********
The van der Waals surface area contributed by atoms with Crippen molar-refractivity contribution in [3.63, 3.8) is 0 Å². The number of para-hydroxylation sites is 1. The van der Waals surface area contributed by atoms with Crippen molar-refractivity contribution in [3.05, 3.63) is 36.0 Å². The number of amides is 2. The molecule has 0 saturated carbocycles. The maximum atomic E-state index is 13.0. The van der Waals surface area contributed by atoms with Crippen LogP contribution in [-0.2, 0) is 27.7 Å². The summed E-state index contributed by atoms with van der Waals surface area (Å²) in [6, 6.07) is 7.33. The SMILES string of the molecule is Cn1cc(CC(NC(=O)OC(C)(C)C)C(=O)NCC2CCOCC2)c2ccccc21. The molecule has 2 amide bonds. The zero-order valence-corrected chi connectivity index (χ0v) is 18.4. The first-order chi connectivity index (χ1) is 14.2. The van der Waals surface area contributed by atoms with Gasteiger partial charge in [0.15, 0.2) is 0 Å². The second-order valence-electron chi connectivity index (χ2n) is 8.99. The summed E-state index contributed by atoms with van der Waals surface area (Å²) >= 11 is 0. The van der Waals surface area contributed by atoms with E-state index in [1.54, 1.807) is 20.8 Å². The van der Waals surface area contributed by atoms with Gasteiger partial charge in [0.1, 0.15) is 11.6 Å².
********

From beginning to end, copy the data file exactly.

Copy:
The van der Waals surface area contributed by atoms with Crippen molar-refractivity contribution in [3.63, 3.8) is 0 Å². The number of para-hydroxylation sites is 1. The van der Waals surface area contributed by atoms with Crippen molar-refractivity contribution in [3.05, 3.63) is 36.0 Å². The number of amides is 2. The molecule has 0 saturated carbocycles. The maximum atomic E-state index is 13.0. The van der Waals surface area contributed by atoms with Crippen LogP contribution in [-0.2, 0) is 27.7 Å². The summed E-state index contributed by atoms with van der Waals surface area (Å²) in [6, 6.07) is 7.33. The SMILES string of the molecule is Cn1cc(CC(NC(=O)OC(C)(C)C)C(=O)NCC2CCOCC2)c2ccccc21. The molecule has 2 amide bonds. The zero-order valence-corrected chi connectivity index (χ0v) is 18.4. The first-order chi connectivity index (χ1) is 14.2. The van der Waals surface area contributed by atoms with Gasteiger partial charge in [0.15, 0.2) is 0 Å². The second-order valence-electron chi connectivity index (χ2n) is 8.99. The summed E-state index contributed by atoms with van der Waals surface area (Å²) >= 11 is 0. The van der Waals surface area contributed by atoms with E-state index in [1.54, 1.807) is 20.8 Å². The van der Waals surface area contributed by atoms with Gasteiger partial charge in [0.1, 0.15) is 11.6 Å².